By Mark McConville
THE WORLD’S quirkiest buildings have been captured in a series of stunning photographs showcased in a new book.
Spectacular images show off the unique designs including The Wave building in Vejle, Denmark, which looks like two huge waves breaking.
Other buildings featured include the 8 House in Copenhagen which is shaped like a number eight, Verde in Turin which features a lot of plants throughout the building and the Interlace in Singapore which features a series of buildings overlapping each other.
The incredible creations are featured in a new book, Building Community: New Apartment Architecture, by Michael Webb and published by Thames & Hudson.
“There is an urgent need to build many more apartments to relieve an acute shortage of housing, to use land more economically, to save energy wasted on long commutes to distant suburbs and to revitalize cities abandoned by an earlier generation,” said Mr Webb in the book’s introduction.
“Nearly all apartments are shoehorned into generic blocks and towers: faceless, placeless, and differing only in the expense of the decorative veneer.
“Claustrophobic cells, as uniform as those in a cheap hotel, open off double-loaded corridors. Light and air come from one side only and balconies are usually vestigial.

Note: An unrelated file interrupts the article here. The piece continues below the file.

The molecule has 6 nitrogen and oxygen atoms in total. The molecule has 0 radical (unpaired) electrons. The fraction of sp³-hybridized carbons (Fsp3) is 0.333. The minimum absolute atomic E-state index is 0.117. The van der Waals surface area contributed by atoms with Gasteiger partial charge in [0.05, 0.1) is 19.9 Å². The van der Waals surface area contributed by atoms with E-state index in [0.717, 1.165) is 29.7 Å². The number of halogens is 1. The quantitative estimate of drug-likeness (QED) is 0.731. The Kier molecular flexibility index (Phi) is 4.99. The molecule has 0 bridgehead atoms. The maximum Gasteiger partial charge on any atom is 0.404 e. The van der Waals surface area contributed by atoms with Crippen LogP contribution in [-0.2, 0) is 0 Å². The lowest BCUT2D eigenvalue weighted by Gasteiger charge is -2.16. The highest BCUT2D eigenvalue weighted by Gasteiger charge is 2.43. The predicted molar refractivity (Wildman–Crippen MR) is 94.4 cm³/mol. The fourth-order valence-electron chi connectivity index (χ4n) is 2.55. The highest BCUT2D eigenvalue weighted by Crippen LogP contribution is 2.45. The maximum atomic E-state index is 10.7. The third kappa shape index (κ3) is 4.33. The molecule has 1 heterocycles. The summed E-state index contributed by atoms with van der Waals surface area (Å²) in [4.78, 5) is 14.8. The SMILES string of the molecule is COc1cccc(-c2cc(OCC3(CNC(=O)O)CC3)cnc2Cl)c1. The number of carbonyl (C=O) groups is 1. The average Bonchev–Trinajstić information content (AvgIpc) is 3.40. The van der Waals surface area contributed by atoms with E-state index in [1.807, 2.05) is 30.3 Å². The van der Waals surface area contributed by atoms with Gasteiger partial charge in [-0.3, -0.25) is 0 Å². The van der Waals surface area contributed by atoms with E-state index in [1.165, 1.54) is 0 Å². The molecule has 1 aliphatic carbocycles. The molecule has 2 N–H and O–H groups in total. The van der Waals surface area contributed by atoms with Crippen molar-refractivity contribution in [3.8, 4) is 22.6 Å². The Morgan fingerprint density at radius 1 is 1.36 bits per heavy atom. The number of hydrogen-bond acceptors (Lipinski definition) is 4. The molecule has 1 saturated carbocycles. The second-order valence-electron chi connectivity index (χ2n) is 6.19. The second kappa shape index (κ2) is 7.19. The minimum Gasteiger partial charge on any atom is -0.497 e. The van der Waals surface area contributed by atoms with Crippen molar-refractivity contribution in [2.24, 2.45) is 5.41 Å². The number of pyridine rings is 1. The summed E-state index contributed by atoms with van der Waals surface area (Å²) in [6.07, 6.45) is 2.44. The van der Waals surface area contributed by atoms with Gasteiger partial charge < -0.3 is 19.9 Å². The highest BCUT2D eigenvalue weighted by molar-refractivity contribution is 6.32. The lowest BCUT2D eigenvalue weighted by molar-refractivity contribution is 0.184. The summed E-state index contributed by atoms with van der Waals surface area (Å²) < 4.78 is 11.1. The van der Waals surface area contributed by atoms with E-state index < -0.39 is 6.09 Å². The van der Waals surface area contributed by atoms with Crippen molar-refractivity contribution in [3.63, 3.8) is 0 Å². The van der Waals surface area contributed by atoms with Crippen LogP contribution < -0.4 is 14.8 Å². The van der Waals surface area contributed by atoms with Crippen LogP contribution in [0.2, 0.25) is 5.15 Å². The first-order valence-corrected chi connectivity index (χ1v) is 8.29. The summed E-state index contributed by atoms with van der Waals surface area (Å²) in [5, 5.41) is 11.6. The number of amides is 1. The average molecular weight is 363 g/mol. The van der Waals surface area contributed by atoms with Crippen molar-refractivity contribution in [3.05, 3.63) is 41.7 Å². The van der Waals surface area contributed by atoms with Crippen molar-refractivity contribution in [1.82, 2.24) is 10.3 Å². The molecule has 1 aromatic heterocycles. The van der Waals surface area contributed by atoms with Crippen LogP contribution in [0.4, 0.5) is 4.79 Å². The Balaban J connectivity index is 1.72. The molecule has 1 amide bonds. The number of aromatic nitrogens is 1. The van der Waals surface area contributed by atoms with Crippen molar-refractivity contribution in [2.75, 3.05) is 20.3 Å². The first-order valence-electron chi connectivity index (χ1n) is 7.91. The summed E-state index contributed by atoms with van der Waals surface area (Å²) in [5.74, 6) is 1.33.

“I have selected thirty recent examples from around the world to demonstrate the huge but largely unrealised potential of the apartment building.
“There is a mix of large and small, tall and ground-hugging, frugal and costly. All were completed in the past ten years and a few future projects are included in the final chapter.
“The common thread is creativity: finding new ways to shape and share space while maintaining a balance between community and privacy.”
Communal living is as old as the first cave dwelling according to Mr Webb while the concept of privacy and the single-family house is a recent invention that will become much rarer.
“In the medieval cities of Europe, everyone lived at close quarters within the straitjacket of the city walls,” he explained.
“The first middle-class apartments evolved out of townhouses subdivided by families that no longer required or could afford the upper floors and the first purpose-built apartment buildings resembled mansions in their scale and character.
“A balance of privacy and sociability turns proximity to advantage. Residential blocks should be mixed-use so that different activities can mingle.
“Ground-floor stores stimulate street life and raise apartments above the traffic flow.”
Building Community: New Apartment Architecture by Michael Webb is published by Thames & Hudson, £40.